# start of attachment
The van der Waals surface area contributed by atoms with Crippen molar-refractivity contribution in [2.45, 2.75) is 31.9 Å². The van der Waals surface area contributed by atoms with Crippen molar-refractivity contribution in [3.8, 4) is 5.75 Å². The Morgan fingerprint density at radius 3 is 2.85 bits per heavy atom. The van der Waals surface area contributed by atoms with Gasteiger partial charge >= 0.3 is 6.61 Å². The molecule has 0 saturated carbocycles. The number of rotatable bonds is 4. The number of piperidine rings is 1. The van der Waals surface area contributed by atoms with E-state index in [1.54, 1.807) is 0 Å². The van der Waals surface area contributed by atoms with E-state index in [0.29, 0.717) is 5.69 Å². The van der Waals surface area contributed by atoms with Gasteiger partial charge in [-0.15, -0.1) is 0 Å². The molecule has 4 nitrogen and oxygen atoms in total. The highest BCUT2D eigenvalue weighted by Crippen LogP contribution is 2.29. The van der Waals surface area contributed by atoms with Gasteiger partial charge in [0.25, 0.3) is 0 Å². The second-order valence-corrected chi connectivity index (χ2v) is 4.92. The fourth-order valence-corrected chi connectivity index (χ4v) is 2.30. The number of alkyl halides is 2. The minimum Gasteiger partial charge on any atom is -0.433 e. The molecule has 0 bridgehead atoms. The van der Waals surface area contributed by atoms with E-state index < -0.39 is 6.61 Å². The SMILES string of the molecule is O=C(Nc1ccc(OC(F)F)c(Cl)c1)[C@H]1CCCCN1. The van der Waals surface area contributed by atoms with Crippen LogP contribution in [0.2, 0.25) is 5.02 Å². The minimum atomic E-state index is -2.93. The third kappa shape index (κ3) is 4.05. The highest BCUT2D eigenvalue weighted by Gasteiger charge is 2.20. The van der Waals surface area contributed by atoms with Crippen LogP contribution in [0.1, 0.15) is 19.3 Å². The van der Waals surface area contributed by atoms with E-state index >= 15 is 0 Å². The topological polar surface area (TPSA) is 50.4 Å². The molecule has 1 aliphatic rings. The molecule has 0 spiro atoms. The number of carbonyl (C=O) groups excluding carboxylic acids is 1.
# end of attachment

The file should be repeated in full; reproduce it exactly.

The van der Waals surface area contributed by atoms with Crippen molar-refractivity contribution in [2.45, 2.75) is 31.9 Å². The van der Waals surface area contributed by atoms with Crippen molar-refractivity contribution in [3.8, 4) is 5.75 Å². The Morgan fingerprint density at radius 3 is 2.85 bits per heavy atom. The van der Waals surface area contributed by atoms with Gasteiger partial charge >= 0.3 is 6.61 Å². The molecule has 0 saturated carbocycles. The number of rotatable bonds is 4. The number of piperidine rings is 1. The van der Waals surface area contributed by atoms with E-state index in [1.54, 1.807) is 0 Å². The van der Waals surface area contributed by atoms with E-state index in [0.29, 0.717) is 5.69 Å². The van der Waals surface area contributed by atoms with Gasteiger partial charge in [-0.15, -0.1) is 0 Å². The molecule has 4 nitrogen and oxygen atoms in total. The highest BCUT2D eigenvalue weighted by Crippen LogP contribution is 2.29. The van der Waals surface area contributed by atoms with Gasteiger partial charge in [0.25, 0.3) is 0 Å². The second-order valence-corrected chi connectivity index (χ2v) is 4.92. The fourth-order valence-corrected chi connectivity index (χ4v) is 2.30. The number of alkyl halides is 2. The minimum Gasteiger partial charge on any atom is -0.433 e. The molecule has 0 bridgehead atoms. The van der Waals surface area contributed by atoms with E-state index < -0.39 is 6.61 Å². The SMILES string of the molecule is O=C(Nc1ccc(OC(F)F)c(Cl)c1)[C@H]1CCCCN1. The van der Waals surface area contributed by atoms with Crippen LogP contribution in [0.2, 0.25) is 5.02 Å². The minimum atomic E-state index is -2.93. The third kappa shape index (κ3) is 4.05. The highest BCUT2D eigenvalue weighted by Gasteiger charge is 2.20. The van der Waals surface area contributed by atoms with Crippen LogP contribution in [0.1, 0.15) is 19.3 Å². The van der Waals surface area contributed by atoms with E-state index >= 15 is 0 Å². The topological polar surface area (TPSA) is 50.4 Å². The molecule has 1 aliphatic rings. The molecule has 0 spiro atoms. The number of carbonyl (C=O) groups excluding carboxylic acids is 1.